Frustrated Businesspeople Listening to Conference Callby: Robby Slaughter

My friend Casey says that “…conference calls are proof that technology cannot make people happy.” It’s hard to imagine a scourge of the modern workplace that is worse than multi-party phone conversations, and for remote teams it’s even worse. It’s a wonder that any of us can get anything done, considering how many people are trapped in these calls daily. What should we do?

Here are five tips for running better conference calls:

Establish Ground Rules

Every organizational call needs to conform to upfront agreements about how the calls should operate. You can make these for yourself, but they should be designed to benefit everyone and communicated to every person you work with.

For example, ground rules might include that conference call invitations must include an agenda, or that invited parties should only reply if they cannot make it. Some companies have a rule that conference calls cannot exceed one hour except for emergencies, or that the host of the call has a special responsibility for follow-up. Another common rule is that if the organizer does not arrive within three minutes of the start time, the call is cancelled.

Whatever protocol you want to establish, make sure it’s shared and agreed upon. And if you need examples for ground rules, keep reading.

Starting On Time

Given the prevalence of cellphones and the ability to plan our schedules, there’s practically no excuse for arriving late to a conference call. A good practice is to agree that the call will start at exactly three minutes after the start time, and to send an email to all parties at the start time as a reminder.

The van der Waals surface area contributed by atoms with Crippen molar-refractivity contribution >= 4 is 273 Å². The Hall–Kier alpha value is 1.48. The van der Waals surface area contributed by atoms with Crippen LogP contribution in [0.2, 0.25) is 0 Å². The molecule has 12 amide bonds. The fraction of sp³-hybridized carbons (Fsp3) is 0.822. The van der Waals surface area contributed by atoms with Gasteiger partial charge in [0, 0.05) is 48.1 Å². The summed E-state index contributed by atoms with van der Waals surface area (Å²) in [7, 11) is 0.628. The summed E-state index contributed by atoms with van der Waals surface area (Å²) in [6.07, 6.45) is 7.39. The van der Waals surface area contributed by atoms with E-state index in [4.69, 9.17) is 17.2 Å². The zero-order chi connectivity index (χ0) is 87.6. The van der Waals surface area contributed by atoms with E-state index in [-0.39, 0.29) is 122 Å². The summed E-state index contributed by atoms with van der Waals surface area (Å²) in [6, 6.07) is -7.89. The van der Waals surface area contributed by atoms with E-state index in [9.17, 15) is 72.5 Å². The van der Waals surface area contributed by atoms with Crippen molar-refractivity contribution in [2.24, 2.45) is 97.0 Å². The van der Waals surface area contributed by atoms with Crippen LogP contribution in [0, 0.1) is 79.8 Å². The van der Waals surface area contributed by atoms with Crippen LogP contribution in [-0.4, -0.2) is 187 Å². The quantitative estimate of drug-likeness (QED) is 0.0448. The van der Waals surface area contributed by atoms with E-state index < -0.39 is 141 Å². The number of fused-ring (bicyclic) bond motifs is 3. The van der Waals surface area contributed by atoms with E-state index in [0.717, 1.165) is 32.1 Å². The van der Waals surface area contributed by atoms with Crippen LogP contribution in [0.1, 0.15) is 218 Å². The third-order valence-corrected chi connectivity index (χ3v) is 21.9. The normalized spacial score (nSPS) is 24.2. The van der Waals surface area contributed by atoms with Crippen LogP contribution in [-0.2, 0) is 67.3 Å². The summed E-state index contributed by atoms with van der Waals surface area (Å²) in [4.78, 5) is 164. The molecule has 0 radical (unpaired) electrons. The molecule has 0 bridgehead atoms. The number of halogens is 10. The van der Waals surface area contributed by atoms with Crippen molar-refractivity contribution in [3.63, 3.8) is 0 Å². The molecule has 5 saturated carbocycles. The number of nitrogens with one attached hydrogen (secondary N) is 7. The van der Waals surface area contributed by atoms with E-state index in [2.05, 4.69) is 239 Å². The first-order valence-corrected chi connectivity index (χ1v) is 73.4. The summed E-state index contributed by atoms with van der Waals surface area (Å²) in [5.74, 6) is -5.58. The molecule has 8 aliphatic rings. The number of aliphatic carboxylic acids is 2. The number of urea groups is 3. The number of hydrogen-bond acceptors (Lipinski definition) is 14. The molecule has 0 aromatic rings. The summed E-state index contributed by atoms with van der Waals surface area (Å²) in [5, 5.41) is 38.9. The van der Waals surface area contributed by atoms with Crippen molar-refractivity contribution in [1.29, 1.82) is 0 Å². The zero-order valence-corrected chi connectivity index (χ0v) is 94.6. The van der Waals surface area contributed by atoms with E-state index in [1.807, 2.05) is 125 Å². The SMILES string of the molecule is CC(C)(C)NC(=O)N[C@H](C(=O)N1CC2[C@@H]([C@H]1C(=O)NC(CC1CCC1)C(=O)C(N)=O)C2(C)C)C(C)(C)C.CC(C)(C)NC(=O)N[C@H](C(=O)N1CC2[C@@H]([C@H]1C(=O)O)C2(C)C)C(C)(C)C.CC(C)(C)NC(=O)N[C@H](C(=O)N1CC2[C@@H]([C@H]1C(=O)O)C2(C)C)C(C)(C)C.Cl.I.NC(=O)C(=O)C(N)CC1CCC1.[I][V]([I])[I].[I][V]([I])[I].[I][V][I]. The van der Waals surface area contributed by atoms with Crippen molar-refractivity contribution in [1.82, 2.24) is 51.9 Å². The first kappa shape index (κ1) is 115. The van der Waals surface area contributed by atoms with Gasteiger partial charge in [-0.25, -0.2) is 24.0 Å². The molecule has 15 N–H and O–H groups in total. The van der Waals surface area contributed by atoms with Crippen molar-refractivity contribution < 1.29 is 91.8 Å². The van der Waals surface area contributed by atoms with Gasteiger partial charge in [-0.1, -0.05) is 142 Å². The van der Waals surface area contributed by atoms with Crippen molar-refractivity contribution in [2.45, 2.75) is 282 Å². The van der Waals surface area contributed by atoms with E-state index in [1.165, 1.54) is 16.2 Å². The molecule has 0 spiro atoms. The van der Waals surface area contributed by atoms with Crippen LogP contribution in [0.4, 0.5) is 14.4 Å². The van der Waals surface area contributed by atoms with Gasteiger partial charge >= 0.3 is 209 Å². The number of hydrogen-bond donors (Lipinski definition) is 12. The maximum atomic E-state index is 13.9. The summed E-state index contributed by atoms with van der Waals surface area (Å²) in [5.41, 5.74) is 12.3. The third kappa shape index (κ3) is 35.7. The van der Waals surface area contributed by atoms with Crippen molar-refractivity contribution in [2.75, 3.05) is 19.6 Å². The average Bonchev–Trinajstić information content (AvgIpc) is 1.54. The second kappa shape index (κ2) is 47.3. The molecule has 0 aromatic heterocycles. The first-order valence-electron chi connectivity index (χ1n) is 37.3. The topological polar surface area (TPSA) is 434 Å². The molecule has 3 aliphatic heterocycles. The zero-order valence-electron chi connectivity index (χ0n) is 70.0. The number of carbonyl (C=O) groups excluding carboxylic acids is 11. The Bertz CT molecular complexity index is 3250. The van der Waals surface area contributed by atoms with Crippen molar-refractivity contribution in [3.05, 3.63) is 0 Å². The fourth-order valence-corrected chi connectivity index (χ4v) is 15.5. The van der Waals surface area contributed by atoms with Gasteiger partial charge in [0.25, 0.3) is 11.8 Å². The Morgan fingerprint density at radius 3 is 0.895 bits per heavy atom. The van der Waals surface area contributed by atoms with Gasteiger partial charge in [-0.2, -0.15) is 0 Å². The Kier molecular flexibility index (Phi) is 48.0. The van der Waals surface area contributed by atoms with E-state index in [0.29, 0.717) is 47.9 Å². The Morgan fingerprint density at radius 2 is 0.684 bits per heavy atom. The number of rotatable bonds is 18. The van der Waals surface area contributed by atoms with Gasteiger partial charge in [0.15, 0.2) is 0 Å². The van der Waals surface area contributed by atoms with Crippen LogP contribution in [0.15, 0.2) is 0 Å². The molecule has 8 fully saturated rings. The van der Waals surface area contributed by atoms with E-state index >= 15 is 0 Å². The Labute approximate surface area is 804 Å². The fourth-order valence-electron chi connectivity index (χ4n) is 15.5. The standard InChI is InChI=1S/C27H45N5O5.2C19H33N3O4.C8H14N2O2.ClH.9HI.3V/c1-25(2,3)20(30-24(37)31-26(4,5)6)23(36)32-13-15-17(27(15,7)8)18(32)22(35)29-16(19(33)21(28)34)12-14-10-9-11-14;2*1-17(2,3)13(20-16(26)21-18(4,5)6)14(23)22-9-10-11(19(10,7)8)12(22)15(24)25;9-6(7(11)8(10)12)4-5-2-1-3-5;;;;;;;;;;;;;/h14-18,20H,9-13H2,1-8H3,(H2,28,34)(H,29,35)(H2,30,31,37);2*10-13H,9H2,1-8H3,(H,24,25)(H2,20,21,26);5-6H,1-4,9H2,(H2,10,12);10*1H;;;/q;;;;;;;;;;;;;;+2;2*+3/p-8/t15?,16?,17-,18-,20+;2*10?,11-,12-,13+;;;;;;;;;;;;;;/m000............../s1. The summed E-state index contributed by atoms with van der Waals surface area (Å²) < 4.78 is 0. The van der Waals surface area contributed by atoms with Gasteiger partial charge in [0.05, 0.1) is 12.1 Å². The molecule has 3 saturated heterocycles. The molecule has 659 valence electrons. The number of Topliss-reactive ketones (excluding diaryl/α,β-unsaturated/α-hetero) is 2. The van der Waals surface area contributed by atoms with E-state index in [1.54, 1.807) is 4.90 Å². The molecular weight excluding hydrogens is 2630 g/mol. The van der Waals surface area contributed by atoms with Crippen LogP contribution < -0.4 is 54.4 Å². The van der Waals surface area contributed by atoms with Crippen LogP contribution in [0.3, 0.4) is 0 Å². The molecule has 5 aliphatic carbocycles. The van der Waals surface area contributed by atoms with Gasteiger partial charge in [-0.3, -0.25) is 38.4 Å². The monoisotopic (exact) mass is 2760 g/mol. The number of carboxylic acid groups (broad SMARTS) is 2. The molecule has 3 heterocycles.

In any case, waiting around for people can be tremendously frustrating. Another tip is to announce, “I’m going on mute, but I will be listening for when we start.”

Send Out an Agenda

A meeting without an agenda is sure to wander into a variety of random topics, many of which won’t be  helpful. When you schedule the conference call, also announce what will be discussed and consider including time stamps. Use this as a reminder to keep things moving along.

Intros and Outros

When a meeting is in person, it’s easy to tell who is speaking. But on a conference call, it can be hard to identify voices. At the top of the agenda, the organizer should name everyone on the call and explain their role in the meeting. If the person leading can’t say anything other than “they are here to listen,” that’s a good sign this person doesn’t need to be a part of this call, and can read the minutes later.

Likewise, each time a person speaks up they should identify themselves. “This is Bob; I agree, but I’m also thinking…” Using this approach is especially helpful for calls with more than five people, as well as when the participants are not well-acquainted.

Finally, consider ending any thoughts with a technique borrowed from radio operators: the word “over.” This way, people know you’re done speaking and can respond if needed.

Attendance and Wrap-Ups

At the top of the call, the organizer should take attendance and have each person say hello. This proves their line is working and allows them to be identified by their own unique voice. It also shows they are plugged into the conversation.

At the end of the call, the organizer should repeat this process, but instead of just a greeting each person should confirm their post-meeting action step. And if someone has nothing to do, that might indicate they shouldn’t have been invited in the first place.

If these recommendations lead to fewer conference calls, you’re welcome. And if they help the ones that remain to run more efficiently, imagine what your company will be able to accomplish in the future.


About the Author:

Robby Slaughter

Robby Slaughter is a workflow and productivity expert. He is a nationally known speaker on topics related to personal productivity, corporate efficiency and employee engagement. Robby is the founder of AccelaWork, a company which provides speakers and consultants to a wide variety of organizations, including Fortune 500 companies, regional non-profits, small businesses and individual entrepreneurs. Robby has written numerous articles for national magazines and has over one hundred published pieces. He is also the author of several books, including Failure: The Secret to Success. He has also been interviewed by international news outlets including the Wall Street Journal. Robby’s newest book is The Battle For Your Email Inbox.

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